03 Desember 2011

The Peranakan Museum, showcasing Singapore’s Cultural Heritage

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Singapore is a country with ultra-modern and high tech written all over it. From the fast paced metropolis that is the central city, Singapore is an economic/ business based society with a stronghold in modern technology and a significant place in the global markets. Singapore is also a melting pot of cultures, traditions, cuisines and customs. With a largely Chinese population, Singapore has retained the customs of old. However, the values of different colonies in Singapore have integrated and permeated through each other to give rise to the dynamic, diverse Singaporean society as we know it today. Through immigration and emigration, Singapore is now home to people from all over the world. From the neighbouring Chinese to the Japanese, Europeans, South Asians and Americans, Singapore is a wonderful amalgam of cultures and ethnicities. Tucked away amidst the sprawling, well maintained streets and far reaching skyscrapers are cultural gems that capture the true essence of Singaporean culture. The Peranakan Museum is one such building.

The mission of the Peranakan Museum is to extensively promote and explore ancient cultures like the Peranakan culture that was prevalent in South East Asia, so that there would be awareness and appreciation of these cultures. The museum building was originally a school, namely the Tao Nan School. Plans were laid out for the school in 1910 with the building design paying homage to an eclectic, colonial style with broad facades and balconies. Named the Tao Nan building back then, the structure initially taught Hokkien, then Mandarin and finally incorporating English, Tamil and Malay in the post World War II decades. However, the rising number of pupils and the increasing popularity of the school meant that the institution had to relocate its premises to a larger building at another location. This move occurred in 1982.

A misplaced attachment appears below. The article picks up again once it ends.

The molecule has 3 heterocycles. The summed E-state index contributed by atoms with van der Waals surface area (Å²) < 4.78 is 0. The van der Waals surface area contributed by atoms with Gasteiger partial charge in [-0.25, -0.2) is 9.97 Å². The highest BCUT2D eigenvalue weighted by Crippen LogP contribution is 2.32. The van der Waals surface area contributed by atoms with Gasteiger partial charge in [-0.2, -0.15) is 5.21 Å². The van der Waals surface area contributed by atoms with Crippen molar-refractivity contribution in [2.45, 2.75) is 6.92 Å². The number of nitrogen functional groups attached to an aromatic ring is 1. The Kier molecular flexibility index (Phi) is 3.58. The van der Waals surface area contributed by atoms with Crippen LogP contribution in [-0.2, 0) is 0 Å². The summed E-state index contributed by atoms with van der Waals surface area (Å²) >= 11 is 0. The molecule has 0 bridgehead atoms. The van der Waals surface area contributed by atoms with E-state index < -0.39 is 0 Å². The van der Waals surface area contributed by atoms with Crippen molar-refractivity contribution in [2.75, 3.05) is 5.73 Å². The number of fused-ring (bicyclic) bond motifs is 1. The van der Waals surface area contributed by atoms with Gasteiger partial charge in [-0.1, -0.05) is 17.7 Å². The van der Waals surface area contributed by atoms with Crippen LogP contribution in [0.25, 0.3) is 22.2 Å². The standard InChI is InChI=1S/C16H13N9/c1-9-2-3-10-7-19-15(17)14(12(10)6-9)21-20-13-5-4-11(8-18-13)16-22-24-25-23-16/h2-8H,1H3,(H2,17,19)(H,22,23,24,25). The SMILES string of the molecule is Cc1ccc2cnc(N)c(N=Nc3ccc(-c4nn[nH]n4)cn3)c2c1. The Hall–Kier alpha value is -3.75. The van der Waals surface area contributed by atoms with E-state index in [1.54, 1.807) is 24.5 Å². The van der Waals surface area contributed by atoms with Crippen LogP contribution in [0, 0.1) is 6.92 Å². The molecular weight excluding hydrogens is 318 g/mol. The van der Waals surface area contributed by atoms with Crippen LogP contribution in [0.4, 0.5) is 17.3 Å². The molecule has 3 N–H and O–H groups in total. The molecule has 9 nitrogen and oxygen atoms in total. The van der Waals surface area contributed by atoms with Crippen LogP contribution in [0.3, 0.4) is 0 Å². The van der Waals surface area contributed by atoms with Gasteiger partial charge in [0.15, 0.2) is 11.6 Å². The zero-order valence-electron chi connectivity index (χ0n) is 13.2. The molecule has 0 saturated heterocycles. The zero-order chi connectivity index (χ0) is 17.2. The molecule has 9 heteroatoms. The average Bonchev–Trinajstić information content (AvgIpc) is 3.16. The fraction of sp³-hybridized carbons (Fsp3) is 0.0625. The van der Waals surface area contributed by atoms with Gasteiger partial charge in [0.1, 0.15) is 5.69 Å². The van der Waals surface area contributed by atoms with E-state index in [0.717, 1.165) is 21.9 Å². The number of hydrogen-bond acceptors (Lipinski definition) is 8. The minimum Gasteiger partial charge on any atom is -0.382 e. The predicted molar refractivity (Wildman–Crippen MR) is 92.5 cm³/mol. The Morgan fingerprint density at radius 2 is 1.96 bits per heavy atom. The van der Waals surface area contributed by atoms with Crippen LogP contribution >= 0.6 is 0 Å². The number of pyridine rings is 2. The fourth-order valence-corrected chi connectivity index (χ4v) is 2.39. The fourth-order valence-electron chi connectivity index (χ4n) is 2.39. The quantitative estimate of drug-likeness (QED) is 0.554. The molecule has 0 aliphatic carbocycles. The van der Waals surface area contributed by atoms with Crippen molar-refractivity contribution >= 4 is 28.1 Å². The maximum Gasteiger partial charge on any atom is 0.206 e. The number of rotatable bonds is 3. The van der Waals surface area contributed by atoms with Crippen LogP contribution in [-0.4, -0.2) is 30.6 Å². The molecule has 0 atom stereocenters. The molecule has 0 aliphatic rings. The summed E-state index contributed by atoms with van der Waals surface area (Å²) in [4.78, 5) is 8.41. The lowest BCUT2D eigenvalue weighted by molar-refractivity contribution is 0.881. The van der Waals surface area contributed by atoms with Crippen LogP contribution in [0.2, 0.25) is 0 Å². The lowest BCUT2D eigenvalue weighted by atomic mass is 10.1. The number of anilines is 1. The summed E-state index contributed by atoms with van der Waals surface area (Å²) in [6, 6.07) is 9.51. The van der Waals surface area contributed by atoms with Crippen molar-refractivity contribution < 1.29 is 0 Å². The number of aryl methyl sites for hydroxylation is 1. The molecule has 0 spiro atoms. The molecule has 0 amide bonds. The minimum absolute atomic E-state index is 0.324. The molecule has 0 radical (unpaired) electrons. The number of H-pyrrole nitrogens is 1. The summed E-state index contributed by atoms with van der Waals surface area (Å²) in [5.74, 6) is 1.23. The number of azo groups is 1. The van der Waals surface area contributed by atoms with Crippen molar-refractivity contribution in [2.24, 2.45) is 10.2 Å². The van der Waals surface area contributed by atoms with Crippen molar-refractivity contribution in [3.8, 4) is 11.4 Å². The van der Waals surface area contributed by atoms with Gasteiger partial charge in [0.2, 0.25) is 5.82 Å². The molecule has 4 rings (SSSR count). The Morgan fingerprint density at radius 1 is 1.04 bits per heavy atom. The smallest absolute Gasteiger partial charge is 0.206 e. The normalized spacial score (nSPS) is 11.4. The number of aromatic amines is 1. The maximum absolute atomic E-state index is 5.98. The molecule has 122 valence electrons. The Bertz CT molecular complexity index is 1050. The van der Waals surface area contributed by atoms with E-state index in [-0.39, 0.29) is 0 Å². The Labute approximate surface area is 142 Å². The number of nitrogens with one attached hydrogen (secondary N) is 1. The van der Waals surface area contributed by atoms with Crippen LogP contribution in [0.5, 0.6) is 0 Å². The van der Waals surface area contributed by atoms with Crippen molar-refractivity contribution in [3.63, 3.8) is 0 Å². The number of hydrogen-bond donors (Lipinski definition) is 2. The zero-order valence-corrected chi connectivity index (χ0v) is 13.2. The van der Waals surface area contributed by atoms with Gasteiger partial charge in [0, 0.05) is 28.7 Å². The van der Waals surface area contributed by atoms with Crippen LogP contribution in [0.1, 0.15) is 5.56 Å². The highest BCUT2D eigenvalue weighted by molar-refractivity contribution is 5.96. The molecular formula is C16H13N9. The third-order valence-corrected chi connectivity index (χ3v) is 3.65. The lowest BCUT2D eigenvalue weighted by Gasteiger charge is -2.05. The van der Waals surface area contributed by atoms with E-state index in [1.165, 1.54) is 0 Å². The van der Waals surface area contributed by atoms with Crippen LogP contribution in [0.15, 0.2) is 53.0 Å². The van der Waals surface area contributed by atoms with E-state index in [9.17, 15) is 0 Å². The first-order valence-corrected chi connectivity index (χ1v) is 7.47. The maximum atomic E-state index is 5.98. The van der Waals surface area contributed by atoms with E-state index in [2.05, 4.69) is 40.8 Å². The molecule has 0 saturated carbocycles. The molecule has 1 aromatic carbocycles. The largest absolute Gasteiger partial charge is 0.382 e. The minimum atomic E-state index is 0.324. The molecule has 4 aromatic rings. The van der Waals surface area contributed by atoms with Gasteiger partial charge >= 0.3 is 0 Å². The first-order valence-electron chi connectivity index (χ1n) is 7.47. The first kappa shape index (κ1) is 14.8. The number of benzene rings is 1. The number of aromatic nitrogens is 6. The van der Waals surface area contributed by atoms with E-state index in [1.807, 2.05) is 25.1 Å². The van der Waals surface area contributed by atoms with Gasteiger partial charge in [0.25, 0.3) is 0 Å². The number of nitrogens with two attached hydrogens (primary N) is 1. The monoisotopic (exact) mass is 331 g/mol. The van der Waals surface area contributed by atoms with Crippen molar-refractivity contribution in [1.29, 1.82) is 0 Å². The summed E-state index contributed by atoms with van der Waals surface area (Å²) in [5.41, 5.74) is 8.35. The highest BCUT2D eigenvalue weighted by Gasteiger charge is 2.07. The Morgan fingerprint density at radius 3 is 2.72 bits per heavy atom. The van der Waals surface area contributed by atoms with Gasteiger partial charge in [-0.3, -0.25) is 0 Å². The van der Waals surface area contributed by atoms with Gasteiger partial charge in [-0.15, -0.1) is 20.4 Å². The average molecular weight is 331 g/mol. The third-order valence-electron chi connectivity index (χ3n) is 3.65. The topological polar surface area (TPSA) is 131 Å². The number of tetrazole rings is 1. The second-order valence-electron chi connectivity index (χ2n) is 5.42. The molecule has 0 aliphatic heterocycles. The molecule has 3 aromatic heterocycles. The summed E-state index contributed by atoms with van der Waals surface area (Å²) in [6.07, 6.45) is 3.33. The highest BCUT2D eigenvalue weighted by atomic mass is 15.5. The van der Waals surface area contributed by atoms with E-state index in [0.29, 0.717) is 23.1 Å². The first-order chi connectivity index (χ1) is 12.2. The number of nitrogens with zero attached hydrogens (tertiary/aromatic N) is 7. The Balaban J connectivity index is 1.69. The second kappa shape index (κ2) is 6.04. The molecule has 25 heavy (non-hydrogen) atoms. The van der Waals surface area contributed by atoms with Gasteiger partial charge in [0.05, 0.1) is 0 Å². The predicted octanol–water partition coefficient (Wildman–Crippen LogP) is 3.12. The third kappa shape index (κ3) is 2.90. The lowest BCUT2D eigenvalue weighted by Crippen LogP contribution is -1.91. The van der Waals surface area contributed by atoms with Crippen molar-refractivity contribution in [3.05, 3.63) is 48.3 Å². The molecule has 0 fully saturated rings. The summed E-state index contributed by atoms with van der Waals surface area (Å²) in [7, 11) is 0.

In 1994, the building came to be the home of the Asian Civilizations Museum which showcased different aspects of Chinese culture, civilization and architecture. Over time, the museum developed into the Peranakan Museum where the focus was mainly on Peranakan Culture. The Chinese Peranakans were descendants of traders from China who settled the region of Malacca in the coastal regions of Sumatra and Java before permanently relocating to Singapore for livelihood and trading purposes. There are also other types of Peranakan people; the Jawi Peranakans who are descended from South-Indian Muslim merchants and native women after being intermarried and the Chitty Melaka, a kind of Peranakans who were said to have resulted from marriages involving South Indian Hindu merchants and local women. In any case, the Peranakan cultural heritage is a distinctive hybrid culture unlike any other and the museum deserves a visit.

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